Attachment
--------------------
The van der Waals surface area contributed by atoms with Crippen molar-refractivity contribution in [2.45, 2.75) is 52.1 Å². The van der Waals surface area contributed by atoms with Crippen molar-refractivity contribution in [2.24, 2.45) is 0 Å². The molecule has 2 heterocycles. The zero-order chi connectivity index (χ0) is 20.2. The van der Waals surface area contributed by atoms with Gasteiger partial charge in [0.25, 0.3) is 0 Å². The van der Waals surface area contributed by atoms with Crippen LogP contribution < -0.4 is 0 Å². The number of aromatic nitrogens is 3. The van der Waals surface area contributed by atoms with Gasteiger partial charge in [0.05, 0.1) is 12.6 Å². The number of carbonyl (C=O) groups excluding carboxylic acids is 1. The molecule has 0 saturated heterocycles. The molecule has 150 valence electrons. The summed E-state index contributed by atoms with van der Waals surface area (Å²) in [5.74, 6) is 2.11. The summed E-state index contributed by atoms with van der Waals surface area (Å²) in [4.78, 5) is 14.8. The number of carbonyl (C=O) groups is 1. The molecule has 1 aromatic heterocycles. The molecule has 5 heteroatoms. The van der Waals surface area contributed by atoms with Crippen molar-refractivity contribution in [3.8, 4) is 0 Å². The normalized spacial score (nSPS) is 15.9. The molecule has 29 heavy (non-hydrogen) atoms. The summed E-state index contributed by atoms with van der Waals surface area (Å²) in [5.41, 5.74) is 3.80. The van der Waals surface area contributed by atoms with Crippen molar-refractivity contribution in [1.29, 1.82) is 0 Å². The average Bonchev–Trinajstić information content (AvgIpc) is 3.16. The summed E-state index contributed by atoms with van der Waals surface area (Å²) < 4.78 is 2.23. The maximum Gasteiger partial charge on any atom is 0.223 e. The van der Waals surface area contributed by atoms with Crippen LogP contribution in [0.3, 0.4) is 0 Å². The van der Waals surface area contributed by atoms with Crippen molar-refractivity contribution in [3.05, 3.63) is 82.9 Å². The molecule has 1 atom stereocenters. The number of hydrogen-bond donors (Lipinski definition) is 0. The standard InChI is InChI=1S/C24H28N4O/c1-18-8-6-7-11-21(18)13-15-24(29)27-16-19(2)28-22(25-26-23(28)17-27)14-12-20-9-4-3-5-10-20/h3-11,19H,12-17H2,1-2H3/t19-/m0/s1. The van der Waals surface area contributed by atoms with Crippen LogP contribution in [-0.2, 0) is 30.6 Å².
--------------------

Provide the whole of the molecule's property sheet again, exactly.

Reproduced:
The van der Waals surface area contributed by atoms with Crippen molar-refractivity contribution in [2.45, 2.75) is 52.1 Å². The van der Waals surface area contributed by atoms with Crippen molar-refractivity contribution in [2.24, 2.45) is 0 Å². The molecule has 2 heterocycles. The zero-order chi connectivity index (χ0) is 20.2. The van der Waals surface area contributed by atoms with Gasteiger partial charge in [0.25, 0.3) is 0 Å². The van der Waals surface area contributed by atoms with Crippen LogP contribution < -0.4 is 0 Å². The number of aromatic nitrogens is 3. The van der Waals surface area contributed by atoms with Gasteiger partial charge in [0.05, 0.1) is 12.6 Å². The number of carbonyl (C=O) groups excluding carboxylic acids is 1. The molecule has 0 saturated heterocycles. The molecule has 150 valence electrons. The summed E-state index contributed by atoms with van der Waals surface area (Å²) in [5.74, 6) is 2.11. The summed E-state index contributed by atoms with van der Waals surface area (Å²) in [4.78, 5) is 14.8. The number of carbonyl (C=O) groups is 1. The molecule has 1 aromatic heterocycles. The molecule has 5 heteroatoms. The van der Waals surface area contributed by atoms with Crippen molar-refractivity contribution in [3.8, 4) is 0 Å². The normalized spacial score (nSPS) is 15.9. The molecule has 29 heavy (non-hydrogen) atoms. The summed E-state index contributed by atoms with van der Waals surface area (Å²) in [5.41, 5.74) is 3.80. The van der Waals surface area contributed by atoms with Crippen molar-refractivity contribution in [1.29, 1.82) is 0 Å². The average Bonchev–Trinajstić information content (AvgIpc) is 3.16. The summed E-state index contributed by atoms with van der Waals surface area (Å²) < 4.78 is 2.23. The maximum Gasteiger partial charge on any atom is 0.223 e. The van der Waals surface area contributed by atoms with Crippen LogP contribution in [0.3, 0.4) is 0 Å². The van der Waals surface area contributed by atoms with Crippen molar-refractivity contribution in [3.05, 3.63) is 82.9 Å². The molecule has 1 atom stereocenters. The number of hydrogen-bond donors (Lipinski definition) is 0. The standard InChI is InChI=1S/C24H28N4O/c1-18-8-6-7-11-21(18)13-15-24(29)27-16-19(2)28-22(25-26-23(28)17-27)14-12-20-9-4-3-5-10-20/h3-11,19H,12-17H2,1-2H3/t19-/m0/s1. The van der Waals surface area contributed by atoms with Crippen LogP contribution in [-0.2, 0) is 30.6 Å².